FIELD OF THE INVENTION

The present invention relates to the field of data modeling, and, more particularly, to modeling systems such as geospatial modeling systems and related methods.
BACKGROUND OF THE INVENTION

Topographical models of geographical areas may be used for many applications. For example, topographical models may be used in flight simulators and for planning military missions. Furthermore, topographical models of manmade structures (e.g., cities) may be extremely helpful in applications such as cellular antenna placement, urban planning, disaster preparedness and analysis, and mapping, for example.

Various types and methods for making topographical models are presently being used. One common topographical model is the digital elevation map (DEM). A DEM is a sampled matrix representation of a geographical area which may be generated in an automated fashion by a computer. In a DEM, coordinate points are made to correspond with a height value. DEMs are typically used for modeling terrain where the transitions between different elevations (e.g., valleys, mountains, etc.) are generally smooth from one to a next. That is, DEMs typically model terrain as a plurality of curved surfaces and any discontinuities therebetween are thus “smoothed” over. Thus, in a typical DEM no distinct objects are present on the terrain.

One particularly advantageous 3D site modeling product is RealSite® which is a software plugin in Harris' Multiimage exploitation tool from the present Assignee Harris Corp. RealSite® may be used to register overlapping images of a geographical area of interest, and extract high resolution DEMs using stereo and nadir view techniques. RealSite® provides a semiautomated process for making threedimensional (3D) topographical models of geographical areas, including cities, that have accurate textures and structure boundaries. Moreover, RealSite® models are geospatially accurate. That is, the location of any given point within the model corresponds to an actual location in the geographical area with very high accuracy. The data used to generate RealSite® models may include aerial and satellite photography, electrooptical, infrared, and light detection and ranging (LIDAR), for example. Another similar system from Harris Corp. is LiteSite®. LiteSite® models provide automatic extraction of ground, foliage, and urban digital elevation models (DEMs) from LIDAR and IESAR imagery. LiteSite® can be used to produce affordable, geospatially accurate, highresolution 3D models of buildings and terrain.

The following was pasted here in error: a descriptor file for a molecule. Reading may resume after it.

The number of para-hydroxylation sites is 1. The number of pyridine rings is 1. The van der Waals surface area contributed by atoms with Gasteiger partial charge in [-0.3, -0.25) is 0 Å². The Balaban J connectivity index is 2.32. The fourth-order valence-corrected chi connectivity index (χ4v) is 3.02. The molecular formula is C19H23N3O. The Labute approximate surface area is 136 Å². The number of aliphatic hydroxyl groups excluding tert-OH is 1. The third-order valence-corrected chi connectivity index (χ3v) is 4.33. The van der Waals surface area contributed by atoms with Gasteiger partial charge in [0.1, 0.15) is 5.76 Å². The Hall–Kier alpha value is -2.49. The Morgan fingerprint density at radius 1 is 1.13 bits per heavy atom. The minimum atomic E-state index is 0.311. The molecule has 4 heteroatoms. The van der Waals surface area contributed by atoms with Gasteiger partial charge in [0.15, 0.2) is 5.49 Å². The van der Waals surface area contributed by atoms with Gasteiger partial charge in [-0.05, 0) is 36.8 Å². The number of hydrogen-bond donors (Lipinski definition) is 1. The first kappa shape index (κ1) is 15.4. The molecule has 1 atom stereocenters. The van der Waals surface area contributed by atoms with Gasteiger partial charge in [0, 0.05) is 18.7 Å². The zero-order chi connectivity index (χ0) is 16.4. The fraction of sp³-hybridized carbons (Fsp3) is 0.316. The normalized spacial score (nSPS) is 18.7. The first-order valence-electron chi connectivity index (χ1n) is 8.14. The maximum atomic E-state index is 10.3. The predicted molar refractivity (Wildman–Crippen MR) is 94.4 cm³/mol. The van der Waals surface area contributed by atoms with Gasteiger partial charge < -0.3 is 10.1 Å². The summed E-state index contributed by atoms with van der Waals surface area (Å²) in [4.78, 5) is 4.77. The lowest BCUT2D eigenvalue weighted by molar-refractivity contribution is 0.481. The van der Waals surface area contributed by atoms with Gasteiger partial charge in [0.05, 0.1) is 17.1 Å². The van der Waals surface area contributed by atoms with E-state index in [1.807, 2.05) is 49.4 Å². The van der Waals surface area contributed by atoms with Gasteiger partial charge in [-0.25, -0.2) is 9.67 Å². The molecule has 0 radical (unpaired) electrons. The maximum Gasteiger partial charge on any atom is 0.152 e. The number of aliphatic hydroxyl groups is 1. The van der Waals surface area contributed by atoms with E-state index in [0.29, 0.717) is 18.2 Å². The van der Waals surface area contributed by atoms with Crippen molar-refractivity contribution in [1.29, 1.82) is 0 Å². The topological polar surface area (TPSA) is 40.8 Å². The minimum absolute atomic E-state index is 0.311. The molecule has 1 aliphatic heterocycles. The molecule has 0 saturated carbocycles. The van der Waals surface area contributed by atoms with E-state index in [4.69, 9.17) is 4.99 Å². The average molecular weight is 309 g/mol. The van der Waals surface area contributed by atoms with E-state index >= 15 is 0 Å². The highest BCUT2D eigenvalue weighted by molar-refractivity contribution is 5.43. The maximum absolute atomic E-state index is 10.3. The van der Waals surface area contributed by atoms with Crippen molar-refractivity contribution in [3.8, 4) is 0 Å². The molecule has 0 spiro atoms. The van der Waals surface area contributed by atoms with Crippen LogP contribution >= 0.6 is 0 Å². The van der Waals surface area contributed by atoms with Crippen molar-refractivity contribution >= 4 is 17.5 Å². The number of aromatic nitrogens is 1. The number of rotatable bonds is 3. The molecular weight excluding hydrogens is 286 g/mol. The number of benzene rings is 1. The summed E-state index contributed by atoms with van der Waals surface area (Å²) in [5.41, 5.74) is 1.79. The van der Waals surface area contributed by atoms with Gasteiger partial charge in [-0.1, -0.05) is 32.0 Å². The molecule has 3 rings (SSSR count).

U.S. Pat. No. 6,654,690 to Rahmes et al., which is also assigned to the present Assignee and is hereby incorporated herein in its entirety by reference, discloses an automated method for making a topographical model of an area including terrain and buildings thereon based upon randomly spaced data of elevation versus position. The method includes processing the randomly spaced data to generate gridded data of elevation versus position conforming to a predetermined position grid, processing the gridded data to distinguish building data from terrain data, and performing polygon extraction for the building data to make the topographical model of the area including terrain and buildings thereon.

In many instances there will be voids or gaps in the data used to generate a geospatial or other model. The voids negatively affect the quality of the resulting model, and thus it is desirable to compensate for these voids while processing the data, if possible. Various interpolation techniques are generally used for filling in missing data in a data field. One such technique is sinc interpolation, which assumes that a signal is bandlimited. While this approach is well suited for communication and audio signals, it may not be well suited for 3D data models. Another approach is polynomial interpolation. This approach is sometimes difficult to implement because the computational overhead may become overly burdensome for higher order polynomials, which may be necessary to provide desired accuracy.